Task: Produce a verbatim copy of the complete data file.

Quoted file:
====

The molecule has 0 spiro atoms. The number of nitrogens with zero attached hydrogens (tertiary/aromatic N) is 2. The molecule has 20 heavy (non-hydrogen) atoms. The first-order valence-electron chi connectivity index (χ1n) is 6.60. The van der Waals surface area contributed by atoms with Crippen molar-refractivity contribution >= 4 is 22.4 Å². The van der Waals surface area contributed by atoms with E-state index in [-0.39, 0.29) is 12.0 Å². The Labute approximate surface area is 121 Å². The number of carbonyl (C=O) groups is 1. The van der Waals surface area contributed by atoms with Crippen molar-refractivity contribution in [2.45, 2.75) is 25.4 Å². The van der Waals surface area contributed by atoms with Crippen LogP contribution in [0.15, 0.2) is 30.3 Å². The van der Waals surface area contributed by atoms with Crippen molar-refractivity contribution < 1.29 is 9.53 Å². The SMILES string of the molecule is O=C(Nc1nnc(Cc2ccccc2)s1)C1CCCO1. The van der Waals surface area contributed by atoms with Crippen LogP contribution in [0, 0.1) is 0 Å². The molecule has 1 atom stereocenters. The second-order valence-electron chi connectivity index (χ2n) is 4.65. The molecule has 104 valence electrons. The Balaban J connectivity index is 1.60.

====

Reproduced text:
The molecule has 0 spiro atoms. The number of nitrogens with zero attached hydrogens (tertiary/aromatic N) is 2. The molecule has 20 heavy (non-hydrogen) atoms. The first-order valence-electron chi connectivity index (χ1n) is 6.60. The van der Waals surface area contributed by atoms with Crippen molar-refractivity contribution >= 4 is 22.4 Å². The van der Waals surface area contributed by atoms with E-state index in [-0.39, 0.29) is 12.0 Å². The Labute approximate surface area is 121 Å². The number of carbonyl (C=O) groups is 1. The van der Waals surface area contributed by atoms with Crippen molar-refractivity contribution in [2.45, 2.75) is 25.4 Å². The van der Waals surface area contributed by atoms with Crippen LogP contribution in [0.15, 0.2) is 30.3 Å². The van der Waals surface area contributed by atoms with Crippen molar-refractivity contribution < 1.29 is 9.53 Å². The SMILES string of the molecule is O=C(Nc1nnc(Cc2ccccc2)s1)C1CCCO1. The van der Waals surface area contributed by atoms with Crippen LogP contribution in [0, 0.1) is 0 Å². The molecule has 1 atom stereocenters. The second-order valence-electron chi connectivity index (χ2n) is 4.65. The molecule has 104 valence electrons. The Balaban J connectivity index is 1.60.